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ZINPLAVA is a human monoclonal antibody that binds to Clostridium difficile toxin B indicated to reduce recurrence of Clostridium difficile infection (CDI) in patients 18 years of age or older who are receiving antibacterial drug treatment of CDI and are at high risk for CDI recurrence.

ZINPLAVA is not indicated for the treatment of CDI. ZINPLAVA is not an antibacterial drug. ZINPLAVA should only be used in conjunction with antibacterial drug treatment of CDI.

Selected Safety Information

  • In patients with a history of congestive heart failure (CHF), ZINPLAVA should be used when the benefit outweighs the risk. Heart failure was reported more commonly in the two Phase 3 clinical trials in ZINPLAVA-treated patients compared to placebo-treated patients. In patients with a history of CHF, 12.7% (n=15/118) of ZINPLAVA-treated patients and 4.8% (n=5/104) of placebo-treated patients had the serious adverse reaction of heart failure during the 12-week study period. During the same period, for patients with a history of CHF, there were more deaths in ZINPLAVA-treated patients 19.5% (n=23/118) than in placebo-treated patients 12.5% (n=13/104). The causes of death varied and included cardiac failure, infections, and respiratory failure.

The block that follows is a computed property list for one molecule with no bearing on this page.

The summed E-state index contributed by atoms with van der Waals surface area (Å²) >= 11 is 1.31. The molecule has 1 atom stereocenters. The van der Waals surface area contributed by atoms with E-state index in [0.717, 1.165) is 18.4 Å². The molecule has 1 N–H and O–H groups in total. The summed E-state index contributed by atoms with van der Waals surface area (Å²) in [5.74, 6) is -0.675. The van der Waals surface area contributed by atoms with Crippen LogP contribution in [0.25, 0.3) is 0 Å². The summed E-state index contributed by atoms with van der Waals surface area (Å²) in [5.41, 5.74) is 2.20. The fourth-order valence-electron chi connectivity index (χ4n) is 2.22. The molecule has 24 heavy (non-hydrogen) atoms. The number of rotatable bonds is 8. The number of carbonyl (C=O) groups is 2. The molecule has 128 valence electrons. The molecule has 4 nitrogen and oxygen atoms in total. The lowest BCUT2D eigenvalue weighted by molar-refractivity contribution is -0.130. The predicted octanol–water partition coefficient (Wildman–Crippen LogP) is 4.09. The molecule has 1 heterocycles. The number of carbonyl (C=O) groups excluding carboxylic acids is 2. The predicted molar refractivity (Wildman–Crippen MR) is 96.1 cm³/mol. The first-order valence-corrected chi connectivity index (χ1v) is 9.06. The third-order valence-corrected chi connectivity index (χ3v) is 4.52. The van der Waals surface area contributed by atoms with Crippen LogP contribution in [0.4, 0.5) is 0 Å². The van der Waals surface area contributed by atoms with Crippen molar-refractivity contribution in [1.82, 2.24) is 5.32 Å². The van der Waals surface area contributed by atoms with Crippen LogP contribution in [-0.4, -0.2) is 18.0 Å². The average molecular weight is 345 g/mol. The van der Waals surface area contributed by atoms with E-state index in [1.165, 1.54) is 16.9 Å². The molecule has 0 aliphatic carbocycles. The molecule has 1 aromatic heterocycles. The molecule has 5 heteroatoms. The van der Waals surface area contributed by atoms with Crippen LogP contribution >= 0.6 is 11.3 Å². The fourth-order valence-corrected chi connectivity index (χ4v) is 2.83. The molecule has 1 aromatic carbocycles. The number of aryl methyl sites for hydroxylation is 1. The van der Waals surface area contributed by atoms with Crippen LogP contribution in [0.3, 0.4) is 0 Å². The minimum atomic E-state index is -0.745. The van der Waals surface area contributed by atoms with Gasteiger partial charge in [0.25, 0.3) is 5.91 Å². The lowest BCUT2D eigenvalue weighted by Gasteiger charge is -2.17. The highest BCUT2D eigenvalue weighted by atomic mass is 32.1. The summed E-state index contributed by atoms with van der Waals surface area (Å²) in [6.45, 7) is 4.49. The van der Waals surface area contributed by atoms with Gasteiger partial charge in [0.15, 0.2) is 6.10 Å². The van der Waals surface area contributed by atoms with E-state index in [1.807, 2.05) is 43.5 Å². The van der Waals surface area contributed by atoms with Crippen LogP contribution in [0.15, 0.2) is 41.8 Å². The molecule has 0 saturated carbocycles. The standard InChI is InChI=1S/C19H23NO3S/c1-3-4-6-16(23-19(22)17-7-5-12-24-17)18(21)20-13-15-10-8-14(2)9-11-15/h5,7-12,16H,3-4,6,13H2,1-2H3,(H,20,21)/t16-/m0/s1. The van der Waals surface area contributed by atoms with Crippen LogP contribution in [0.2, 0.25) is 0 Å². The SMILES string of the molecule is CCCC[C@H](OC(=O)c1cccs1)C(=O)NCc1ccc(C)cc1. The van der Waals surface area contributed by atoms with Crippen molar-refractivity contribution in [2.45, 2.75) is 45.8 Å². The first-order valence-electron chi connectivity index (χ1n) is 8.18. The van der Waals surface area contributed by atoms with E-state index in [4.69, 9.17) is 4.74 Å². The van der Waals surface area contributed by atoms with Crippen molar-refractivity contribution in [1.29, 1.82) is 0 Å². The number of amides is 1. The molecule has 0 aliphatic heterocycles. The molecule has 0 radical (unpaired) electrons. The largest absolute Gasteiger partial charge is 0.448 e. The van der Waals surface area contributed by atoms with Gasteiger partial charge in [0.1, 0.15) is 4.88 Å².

• The most common adverse reactions occurring within 4 weeks of infusion with a frequency greater than placebo and reported in ≥4% of patients treated with ZINPLAVA and Standard of Care (SoC) antibacterial drug therapy vs placebo and SoC antibacterial drug therapy were nausea (7% vs 5%), pyrexia (5% vs 3%), and headache (4% vs 3%).
  • Serious adverse reactions occurring within 12 weeks following infusion were reported in 29% of ZINPLAVA-treated patients and 33% of placebo-treated patients. Heart failure was reported as a serious adverse reaction in 2.3% of the ZINPLAVA-treated patients and 1.0% of placebo-treated patients.
  • In ZINPLAVA-treated patients, 10% experienced one or more infusion specific adverse reactions compared to 8% of placebo-treated patients, on the day of or the day after, the infusion. Infusion specific adverse reactions reported in ≥0.5% of patients receiving ZINPLAVA and at a frequency greater than placebo were nausea (3%), fatigue (1%), pyrexia (1%), dizziness (1%), headache (2%), dyspnea (1%), and hypertension (1%). Of these patients, 78% experienced mild adverse reactions, and 20% experienced moderate adverse reactions. These reactions resolved within 24 hours following onset.
  • As with all therapeutic proteins, there is a potential for immunogenicity following administration of ZINPLAVA. The detection of antibody formation is highly dependent on the sensitivity and specificity of the assay. Comparison of the incidence of antibodies to bezlotoxumab in the two Phase 3 studies (MODIFY I and II) with the incidence of antibodies in other studies or to other products may be misleading. In MODIFY I and II, none of the 710 evaluable ZINPLAVA-treated patients tested positive for treatment-emergent anti-bezlotoxumab antibodies.

Before prescribing ZINPLAVATM (bezlotoxumab), please read the Prescribing Information. The Patient Information also is available.